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UFRRJ Nova Iguaçu: First Impressions

UFRRJ Nova Iguaçu: First Impressions

Yesterday was my first day on the Nova Iguaçu campus of the University Federal Rural de Rio de Janeiro. I traveled to the campus from Copacabana with Dean Dr. Alexandre Fortes and one of his graduate students. Stepping out of the car, I noticed the big metal letters in front of the university: UFRRJ. Dr. Fortes walked me to the Centro de Informática (CEDIM), a room full of computers, where I met another history graduate student, Maria Lúcia. After conversing with me about my project, Maria Lúcia gave me a tour of the campus.

The campus rises three stories high and is built in the shape of an H. There is a large ramp system that splits the middle of four large blocks of class rooms and offices. There are also stairs that provide access to each wing. Dr. Fortes’s office is on the northwest side of the building on the third floor. The CEDIM room is on the southwest side on the second. I spent most of my time yesterday between these two rooms. Another important wing of the building is the northeast side. On the first floor there is a large cafeteria where students gather for lunch dinner. Lunch and dinner tickets cost only 45 cents for students. They are much more administers and faculty, but at $11.00 RS they are still a good deal. Above the cafeteria there is a library for the university. I did not have the chance to visit the library yesterday because it was closed and the website was also down. On the first floor, an auditorium for student gatherings takes up most of the southwest wing. Yesterday, for the first time, evangelical Christian students met in the auditorium for a worship service from 7-9. Although there are not many extracurricular activities and groups available to students, as Maria Lúcia told me, the auditorium provides an open space for groups to meet.

The grounds surrounding the main building are another point of interest. In front of the school there is a small amusement park. Its carnivalesque colors and metal roller coasters contrast with the austere building that it shields from the main street. Geraldo, who manages the university’s grounds and transportation, told me that the school recently bought the amusement park and has plans to tear down the rides and build a library for the university and the community; Nova Iguaçu does not have a local public library. Plans for improving the school and local community is a trend on campus. In the back of the university, they are currently constructing a new building for classrooms and offices. Maria Lúcia explained that as the university’s student body grows, it is becoming more difficult to find classrooms to accommodate all of the people. If the university is to expand physically in terms of classroom space, there is also the possibility of providing additional extracurricular resources for students. To the east of the campus there are basketball courts and a swimming pool. These spaces belong to the municipality, but the administration wants to look into contracting the space to use for some of its activities. It may be years before construction plans are completed and the school can provide additional spaces for recreation, but in the meantime students work with what they have—access to education, technology, and a first-rate cafeteria.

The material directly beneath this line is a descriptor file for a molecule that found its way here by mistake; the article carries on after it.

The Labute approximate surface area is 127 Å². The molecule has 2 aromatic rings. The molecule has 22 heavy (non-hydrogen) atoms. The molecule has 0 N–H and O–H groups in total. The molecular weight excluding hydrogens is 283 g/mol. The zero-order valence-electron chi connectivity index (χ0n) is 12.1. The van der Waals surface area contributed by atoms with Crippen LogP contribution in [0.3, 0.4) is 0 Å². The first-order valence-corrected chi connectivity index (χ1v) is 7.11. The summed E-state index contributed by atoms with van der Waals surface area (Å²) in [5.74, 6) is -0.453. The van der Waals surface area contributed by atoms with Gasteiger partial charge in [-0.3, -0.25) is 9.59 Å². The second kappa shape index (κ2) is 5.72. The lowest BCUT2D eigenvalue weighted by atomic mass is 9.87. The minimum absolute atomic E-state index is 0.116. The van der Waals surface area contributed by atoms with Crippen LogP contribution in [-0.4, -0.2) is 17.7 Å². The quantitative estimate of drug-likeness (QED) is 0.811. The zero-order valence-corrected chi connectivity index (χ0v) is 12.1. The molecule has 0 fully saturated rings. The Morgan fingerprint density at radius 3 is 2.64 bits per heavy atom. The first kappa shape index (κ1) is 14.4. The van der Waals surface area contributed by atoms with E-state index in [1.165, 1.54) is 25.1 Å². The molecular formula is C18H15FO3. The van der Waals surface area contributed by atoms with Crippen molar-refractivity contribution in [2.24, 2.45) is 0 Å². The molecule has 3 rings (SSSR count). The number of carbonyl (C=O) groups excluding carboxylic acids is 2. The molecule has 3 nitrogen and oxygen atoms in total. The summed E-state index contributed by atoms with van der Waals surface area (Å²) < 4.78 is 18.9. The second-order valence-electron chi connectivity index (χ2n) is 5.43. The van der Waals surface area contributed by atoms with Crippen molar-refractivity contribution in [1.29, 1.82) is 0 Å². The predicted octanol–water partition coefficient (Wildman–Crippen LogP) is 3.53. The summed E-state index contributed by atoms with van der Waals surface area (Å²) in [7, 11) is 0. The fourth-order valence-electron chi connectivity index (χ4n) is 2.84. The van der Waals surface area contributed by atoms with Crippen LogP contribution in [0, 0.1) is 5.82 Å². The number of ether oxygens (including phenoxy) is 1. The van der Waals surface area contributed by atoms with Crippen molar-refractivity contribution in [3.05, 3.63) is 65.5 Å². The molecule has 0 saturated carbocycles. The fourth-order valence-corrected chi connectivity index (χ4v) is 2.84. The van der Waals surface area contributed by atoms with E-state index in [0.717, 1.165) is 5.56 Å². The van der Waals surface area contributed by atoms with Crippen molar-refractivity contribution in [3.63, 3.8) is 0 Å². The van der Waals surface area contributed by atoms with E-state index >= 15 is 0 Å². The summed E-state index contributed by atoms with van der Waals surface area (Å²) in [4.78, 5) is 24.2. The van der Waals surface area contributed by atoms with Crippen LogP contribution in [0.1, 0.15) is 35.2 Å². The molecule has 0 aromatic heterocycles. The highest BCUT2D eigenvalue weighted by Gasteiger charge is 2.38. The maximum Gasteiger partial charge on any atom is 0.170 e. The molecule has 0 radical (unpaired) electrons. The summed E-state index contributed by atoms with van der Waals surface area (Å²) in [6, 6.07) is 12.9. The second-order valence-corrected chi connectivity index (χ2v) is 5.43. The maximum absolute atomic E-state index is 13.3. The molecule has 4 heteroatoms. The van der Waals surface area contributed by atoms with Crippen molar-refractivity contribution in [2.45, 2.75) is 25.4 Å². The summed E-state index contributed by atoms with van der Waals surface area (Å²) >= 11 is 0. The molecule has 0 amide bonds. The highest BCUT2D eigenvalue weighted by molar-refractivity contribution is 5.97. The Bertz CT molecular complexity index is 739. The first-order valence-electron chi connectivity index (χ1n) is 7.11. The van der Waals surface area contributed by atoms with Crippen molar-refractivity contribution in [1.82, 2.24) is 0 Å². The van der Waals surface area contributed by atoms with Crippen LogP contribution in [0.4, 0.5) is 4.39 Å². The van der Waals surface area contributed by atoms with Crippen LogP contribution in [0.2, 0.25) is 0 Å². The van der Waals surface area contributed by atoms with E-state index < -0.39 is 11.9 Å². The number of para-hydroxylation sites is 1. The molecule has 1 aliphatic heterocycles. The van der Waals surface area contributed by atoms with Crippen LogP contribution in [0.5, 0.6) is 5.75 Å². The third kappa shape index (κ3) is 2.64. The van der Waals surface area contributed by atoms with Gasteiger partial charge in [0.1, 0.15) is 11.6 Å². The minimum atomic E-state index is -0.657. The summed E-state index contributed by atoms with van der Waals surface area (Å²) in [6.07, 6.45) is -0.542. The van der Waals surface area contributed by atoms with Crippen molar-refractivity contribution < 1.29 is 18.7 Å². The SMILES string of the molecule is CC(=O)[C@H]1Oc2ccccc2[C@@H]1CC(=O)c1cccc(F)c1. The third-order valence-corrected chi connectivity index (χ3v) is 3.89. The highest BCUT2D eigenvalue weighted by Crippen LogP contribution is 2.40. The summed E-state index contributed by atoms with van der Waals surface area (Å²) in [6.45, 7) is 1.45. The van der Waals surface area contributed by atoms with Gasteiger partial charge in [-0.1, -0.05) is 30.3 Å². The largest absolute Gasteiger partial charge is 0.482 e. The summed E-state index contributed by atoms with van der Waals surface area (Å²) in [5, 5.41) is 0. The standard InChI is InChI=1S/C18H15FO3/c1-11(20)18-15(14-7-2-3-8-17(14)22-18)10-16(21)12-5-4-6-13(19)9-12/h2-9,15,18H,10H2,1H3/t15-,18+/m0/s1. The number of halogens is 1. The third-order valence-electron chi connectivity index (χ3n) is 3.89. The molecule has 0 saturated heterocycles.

Lunchtime at the cafeteria was a different experience than what I am accustomed to in the U.S. Instead of a room with many individual stations of different sorts of food and a salad bar, servers provided one meal of rice and beans, spaghetti, meatballs and sauce, salad and fruit. I was amazed by how good the food tasted, especially for the quantity of people being served. Maria Lúcia commented that students from other UFRRJ campuses always like to visit the Nova Iguaçu campus because of the food, which she believed was better than in many of the restaurants nearby. Cafeteria culture was much like what you would see in the United States, with friends sitting with friends, except the notorious self-segregation that happens in the States was notably absent; there were no tables of people all of one color or ethnic group.

After lunch, I spent the rest of my time meeting people and talking with faculty and some of Dr. Fortes’s students. I also visited Dr. Fortes’s graduate history class. I was interested to know whether graduate teaching was different in Brazil than in the United States. The class, a history seminar, was about British Marxist historians. It began with three students’ presentations on books that the class had read. Then there was a general discussion of the books, capitalism and Marxism. I decided that the teaching style was very much like what I was used to in the United States. The seminar lasted for three hours and students hung around afterward to talk with each other and the professor. I left for dinner again in the cafeteria before heading to the hotel.

Some of the questions that I want to explore this week are:

1.       How are technology rooms like CEDIM used on campus? And, who has access to them?

2.       What is campus culture like—especially in the evenings after dinner when most of the students attend classes?

3.       If there aren’t many extracurricular groups, is there space for more in the future?

4.       How do students think about race, racial relations on campus and affirmative action?

5.       What source of pedagogical changes are taking place at this university? What sort of discussions are professors having about pedagogy?

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